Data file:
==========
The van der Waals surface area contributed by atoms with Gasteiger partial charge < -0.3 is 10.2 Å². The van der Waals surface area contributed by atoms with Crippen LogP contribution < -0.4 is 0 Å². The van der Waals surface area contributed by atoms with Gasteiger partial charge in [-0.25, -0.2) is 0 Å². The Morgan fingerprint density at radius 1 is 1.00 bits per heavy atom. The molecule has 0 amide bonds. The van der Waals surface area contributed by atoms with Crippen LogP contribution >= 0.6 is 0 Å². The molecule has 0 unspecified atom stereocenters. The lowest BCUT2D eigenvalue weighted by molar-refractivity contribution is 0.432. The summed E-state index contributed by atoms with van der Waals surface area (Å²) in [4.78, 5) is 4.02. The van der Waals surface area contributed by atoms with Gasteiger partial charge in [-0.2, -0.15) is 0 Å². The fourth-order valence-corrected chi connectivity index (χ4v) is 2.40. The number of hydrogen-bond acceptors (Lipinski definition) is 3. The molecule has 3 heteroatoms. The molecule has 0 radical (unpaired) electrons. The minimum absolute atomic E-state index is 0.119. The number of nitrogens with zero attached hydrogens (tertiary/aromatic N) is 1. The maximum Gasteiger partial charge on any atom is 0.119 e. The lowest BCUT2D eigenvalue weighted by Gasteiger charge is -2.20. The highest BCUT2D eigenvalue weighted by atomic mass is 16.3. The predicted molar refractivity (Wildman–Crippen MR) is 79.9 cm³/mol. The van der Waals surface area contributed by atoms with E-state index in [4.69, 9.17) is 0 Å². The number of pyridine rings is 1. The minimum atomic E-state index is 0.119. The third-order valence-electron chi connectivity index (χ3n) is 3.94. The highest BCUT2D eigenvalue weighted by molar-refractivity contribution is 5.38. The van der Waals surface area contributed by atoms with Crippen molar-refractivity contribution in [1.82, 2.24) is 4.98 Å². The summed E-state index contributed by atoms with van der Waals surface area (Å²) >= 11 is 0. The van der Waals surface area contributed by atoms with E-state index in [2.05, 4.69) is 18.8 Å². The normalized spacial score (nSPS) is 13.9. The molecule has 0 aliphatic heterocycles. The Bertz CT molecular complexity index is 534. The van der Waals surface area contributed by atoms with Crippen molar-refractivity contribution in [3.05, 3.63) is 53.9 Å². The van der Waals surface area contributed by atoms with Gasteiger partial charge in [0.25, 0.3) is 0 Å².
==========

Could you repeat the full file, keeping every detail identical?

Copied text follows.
The van der Waals surface area contributed by atoms with Gasteiger partial charge < -0.3 is 10.2 Å². The van der Waals surface area contributed by atoms with Crippen LogP contribution < -0.4 is 0 Å². The van der Waals surface area contributed by atoms with Gasteiger partial charge in [-0.25, -0.2) is 0 Å². The Morgan fingerprint density at radius 1 is 1.00 bits per heavy atom. The molecule has 0 amide bonds. The van der Waals surface area contributed by atoms with Crippen LogP contribution >= 0.6 is 0 Å². The molecule has 0 unspecified atom stereocenters. The lowest BCUT2D eigenvalue weighted by molar-refractivity contribution is 0.432. The summed E-state index contributed by atoms with van der Waals surface area (Å²) in [4.78, 5) is 4.02. The van der Waals surface area contributed by atoms with Gasteiger partial charge in [-0.2, -0.15) is 0 Å². The fourth-order valence-corrected chi connectivity index (χ4v) is 2.40. The number of hydrogen-bond acceptors (Lipinski definition) is 3. The molecule has 3 heteroatoms. The molecule has 0 radical (unpaired) electrons. The minimum absolute atomic E-state index is 0.119. The number of nitrogens with zero attached hydrogens (tertiary/aromatic N) is 1. The maximum Gasteiger partial charge on any atom is 0.119 e. The lowest BCUT2D eigenvalue weighted by Gasteiger charge is -2.20. The highest BCUT2D eigenvalue weighted by atomic mass is 16.3. The predicted molar refractivity (Wildman–Crippen MR) is 79.9 cm³/mol. The van der Waals surface area contributed by atoms with E-state index in [4.69, 9.17) is 0 Å². The number of pyridine rings is 1. The minimum atomic E-state index is 0.119. The third-order valence-electron chi connectivity index (χ3n) is 3.94. The highest BCUT2D eigenvalue weighted by molar-refractivity contribution is 5.38. The van der Waals surface area contributed by atoms with Crippen molar-refractivity contribution in [1.82, 2.24) is 4.98 Å². The summed E-state index contributed by atoms with van der Waals surface area (Å²) >= 11 is 0. The van der Waals surface area contributed by atoms with E-state index in [2.05, 4.69) is 18.8 Å². The normalized spacial score (nSPS) is 13.9. The molecule has 0 aliphatic heterocycles. The Bertz CT molecular complexity index is 534. The van der Waals surface area contributed by atoms with Crippen molar-refractivity contribution in [3.05, 3.63) is 53.9 Å². The van der Waals surface area contributed by atoms with Gasteiger partial charge in [0.25, 0.3) is 0 Å².